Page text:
MSAWs and their families face unique challenges that can have an impact on their mental health such as hazardous work environment, inadequate housing, limited health care access, poverty, cultural and language barriers, being apart from support systems (family and friends), fear of using healthcare due to immigration concerns, among others.8 The “new normal” of these present times brings new stressors such as social isolation, financial stress, and lack of COVID-19 knowledge or education. Changes to the usual ways of life can make people feel anxious and unsafe. The feelings of being unsafe can be associated with not knowing the cause, progression, or outcomes of the disease due to the lack of access to information in their appropriate language. This can lead to discrimination against people of specific descent, such as MSAWs.9 For example, MSAWs can face prejudice if they do not understand the guidelines of social distancing or wearing masks in public.
In addition to the fear of contracting the virus, the pandemic has added stress to financial concerns. MSAWs may be afraid of contracting the virus at work due to their working conditions but also fear not going to work and not having a paycheck. If they get the virus at work, it may be difficult to self-isolate due to their crowded living conditions.10 Due to this pandemic, many children are studying from home as daycares closed and schools have transitioned to online classes. This has created childcare obstacles for essential workers, including the nation’s more than 1 million hired farmworkers. In many cases school-aged children are staying home to take care of younger siblings so their parents can continue working in the fields. As a result of the economic impacts related to COVID-19, farmworkers are losing half of their income so one parent can stay behind and look after their children. Household budgets are using more electricity and needing more food, thus adding to the financial burden of MSAWs.11
Approximately 51% of farmworkers are Hispanic/Latino and about 88% are of Mexican descent.12 Mental health issues have a stigma in the Latino community and are seen as a sign of weakness, an issue to be kept quiet. In a recent study, Dr. Lorenzo, a Psychiatrist for Behavioral Health, credits five factors to helping her improve access to mental health in Latinos. Dr. Lorenzo suggests removing the language barrier between physicians and Latino to better understand their needs. She suggests collaboration with primary care physicians and encourages family involvement. She also recommends offering sensitive and culturally competent treatment to patients and educating them about the physiological roots of mental illness.13
Stress, depression, and anxiety are most likely to intensify with the pandemic restrictions and social distancing. Immigrant Latinos frequently experience social isolation in their receiving communities. Nearly 1 in 5 MSAWs (19.5 %) reported a high level of social isolation. Social isolation was associated with higher depressive symptoms and poorer physical and mental health, which is related to one’s quality of life. Social isolation is a common experience among immigrant Latinos that may have negative implications for physical and mental health. Community outreach efforts to minimize experiences of isolation may be useful in protecting immigrant physical and mental health.14 CHWs can link MSAWs and their families to local resources in their areas related to mental health, financial assistance, and health care services, including COVID-19 testing sites.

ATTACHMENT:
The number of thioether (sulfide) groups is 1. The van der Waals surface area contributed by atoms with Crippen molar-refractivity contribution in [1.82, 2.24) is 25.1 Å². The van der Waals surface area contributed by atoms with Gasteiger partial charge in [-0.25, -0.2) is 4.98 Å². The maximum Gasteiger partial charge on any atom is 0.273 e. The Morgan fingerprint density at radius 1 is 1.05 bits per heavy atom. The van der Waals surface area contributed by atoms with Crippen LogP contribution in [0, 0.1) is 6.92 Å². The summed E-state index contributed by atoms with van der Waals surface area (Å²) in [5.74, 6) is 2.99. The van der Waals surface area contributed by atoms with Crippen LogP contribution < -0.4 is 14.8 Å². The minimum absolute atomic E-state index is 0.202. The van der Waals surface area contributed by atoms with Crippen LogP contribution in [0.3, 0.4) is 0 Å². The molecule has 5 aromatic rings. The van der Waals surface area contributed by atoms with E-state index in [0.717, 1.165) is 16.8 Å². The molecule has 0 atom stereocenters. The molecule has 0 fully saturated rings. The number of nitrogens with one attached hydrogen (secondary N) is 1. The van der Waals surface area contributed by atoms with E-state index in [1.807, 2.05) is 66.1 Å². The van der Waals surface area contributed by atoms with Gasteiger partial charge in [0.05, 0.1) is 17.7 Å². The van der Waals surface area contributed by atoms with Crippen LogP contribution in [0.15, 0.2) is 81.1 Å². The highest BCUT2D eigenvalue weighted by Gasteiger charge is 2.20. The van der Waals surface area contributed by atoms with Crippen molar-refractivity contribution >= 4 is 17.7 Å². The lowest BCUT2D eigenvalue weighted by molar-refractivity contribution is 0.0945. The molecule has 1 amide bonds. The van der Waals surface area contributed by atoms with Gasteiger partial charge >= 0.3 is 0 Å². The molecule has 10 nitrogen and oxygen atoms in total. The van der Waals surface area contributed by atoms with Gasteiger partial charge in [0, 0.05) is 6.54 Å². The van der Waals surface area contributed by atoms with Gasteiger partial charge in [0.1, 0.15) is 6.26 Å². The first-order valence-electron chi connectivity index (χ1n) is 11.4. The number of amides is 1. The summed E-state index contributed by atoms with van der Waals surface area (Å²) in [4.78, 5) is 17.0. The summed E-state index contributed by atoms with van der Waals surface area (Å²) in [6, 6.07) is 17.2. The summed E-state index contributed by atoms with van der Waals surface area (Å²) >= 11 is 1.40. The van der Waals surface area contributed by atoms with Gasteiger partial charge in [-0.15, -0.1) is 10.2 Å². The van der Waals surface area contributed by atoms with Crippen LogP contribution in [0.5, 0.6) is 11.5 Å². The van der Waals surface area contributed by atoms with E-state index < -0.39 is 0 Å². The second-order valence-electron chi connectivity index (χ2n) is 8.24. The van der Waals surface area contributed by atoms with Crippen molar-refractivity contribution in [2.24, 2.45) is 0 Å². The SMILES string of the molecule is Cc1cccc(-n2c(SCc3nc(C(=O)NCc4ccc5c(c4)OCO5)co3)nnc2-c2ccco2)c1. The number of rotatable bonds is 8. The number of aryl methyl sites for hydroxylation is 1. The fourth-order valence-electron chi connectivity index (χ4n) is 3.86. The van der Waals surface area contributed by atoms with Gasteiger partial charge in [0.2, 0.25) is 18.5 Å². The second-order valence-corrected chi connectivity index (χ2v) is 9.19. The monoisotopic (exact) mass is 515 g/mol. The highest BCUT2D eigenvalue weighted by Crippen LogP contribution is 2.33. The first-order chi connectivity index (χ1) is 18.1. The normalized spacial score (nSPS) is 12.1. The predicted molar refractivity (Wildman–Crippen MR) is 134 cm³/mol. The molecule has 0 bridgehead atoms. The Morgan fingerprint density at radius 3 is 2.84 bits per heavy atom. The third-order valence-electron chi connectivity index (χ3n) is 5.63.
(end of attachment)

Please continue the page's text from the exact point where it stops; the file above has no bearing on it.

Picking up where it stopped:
Community Health Workers (CHWs) are trusted members of the community they serve. CHWs are widely known to improve the health of their communities by linking their neighbors to health and social services. They mobilize their communities to create change by educating their peers about disease and injury prevention. CHWs meet participants where they are: at home, at work, or out in the community to better reach and meet their unique needs.15
CHWs have an understanding of MSAWs’ cultural norms and can communicate effectively in their language. CHWs are equipped to provide community-based, health-related services, such as assistance with translation, case management, and advocacy. CHWs can assist individuals that may not have access to information and resources either because they live in rural areas or due to their immigration status, language barriers they experience, lack of transportation, and/or knowledge of services. CHWs can provide referrals to local organizations that can assist with legal representation, health care applications, and housing or utility assistance.
The chart below shows how CHWs utilize unique strategies to respond to community challenges faced due to COVID-19, flu, and social isolation: